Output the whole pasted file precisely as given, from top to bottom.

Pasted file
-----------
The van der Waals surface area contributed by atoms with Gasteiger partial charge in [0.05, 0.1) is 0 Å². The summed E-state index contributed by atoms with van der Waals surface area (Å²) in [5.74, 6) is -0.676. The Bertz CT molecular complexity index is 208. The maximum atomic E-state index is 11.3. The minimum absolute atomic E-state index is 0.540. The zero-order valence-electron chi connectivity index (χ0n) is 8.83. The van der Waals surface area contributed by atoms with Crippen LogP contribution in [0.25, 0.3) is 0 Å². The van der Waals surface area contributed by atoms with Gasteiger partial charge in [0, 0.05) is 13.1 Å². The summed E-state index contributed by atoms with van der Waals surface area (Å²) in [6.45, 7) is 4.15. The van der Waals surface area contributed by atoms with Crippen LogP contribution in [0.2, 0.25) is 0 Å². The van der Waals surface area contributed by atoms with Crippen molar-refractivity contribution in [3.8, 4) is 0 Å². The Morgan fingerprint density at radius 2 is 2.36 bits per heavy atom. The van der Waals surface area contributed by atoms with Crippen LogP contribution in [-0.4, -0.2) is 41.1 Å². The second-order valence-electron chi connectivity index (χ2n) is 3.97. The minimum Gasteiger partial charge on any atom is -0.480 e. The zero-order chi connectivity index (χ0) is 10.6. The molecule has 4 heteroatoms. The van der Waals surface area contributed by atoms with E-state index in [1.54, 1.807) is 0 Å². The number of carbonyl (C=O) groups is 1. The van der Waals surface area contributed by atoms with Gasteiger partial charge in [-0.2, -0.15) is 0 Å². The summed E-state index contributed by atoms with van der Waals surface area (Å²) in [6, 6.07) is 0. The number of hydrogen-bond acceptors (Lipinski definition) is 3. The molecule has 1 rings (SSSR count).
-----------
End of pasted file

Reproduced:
The van der Waals surface area contributed by atoms with Gasteiger partial charge in [0.05, 0.1) is 0 Å². The summed E-state index contributed by atoms with van der Waals surface area (Å²) in [5.74, 6) is -0.676. The Bertz CT molecular complexity index is 208. The maximum atomic E-state index is 11.3. The minimum absolute atomic E-state index is 0.540. The zero-order valence-electron chi connectivity index (χ0n) is 8.83. The van der Waals surface area contributed by atoms with Crippen LogP contribution in [0.25, 0.3) is 0 Å². The van der Waals surface area contributed by atoms with Gasteiger partial charge in [0, 0.05) is 13.1 Å². The summed E-state index contributed by atoms with van der Waals surface area (Å²) in [6.45, 7) is 4.15. The van der Waals surface area contributed by atoms with Crippen LogP contribution in [0.2, 0.25) is 0 Å². The van der Waals surface area contributed by atoms with Crippen molar-refractivity contribution in [3.8, 4) is 0 Å². The Morgan fingerprint density at radius 2 is 2.36 bits per heavy atom. The van der Waals surface area contributed by atoms with Crippen LogP contribution in [-0.4, -0.2) is 41.1 Å². The second-order valence-electron chi connectivity index (χ2n) is 3.97. The minimum Gasteiger partial charge on any atom is -0.480 e. The zero-order chi connectivity index (χ0) is 10.6. The molecule has 4 heteroatoms. The van der Waals surface area contributed by atoms with E-state index in [1.54, 1.807) is 0 Å². The number of carbonyl (C=O) groups is 1. The van der Waals surface area contributed by atoms with Gasteiger partial charge in [-0.2, -0.15) is 0 Å². The summed E-state index contributed by atoms with van der Waals surface area (Å²) in [6, 6.07) is 0. The number of hydrogen-bond acceptors (Lipinski definition) is 3. The molecule has 1 rings (SSSR count).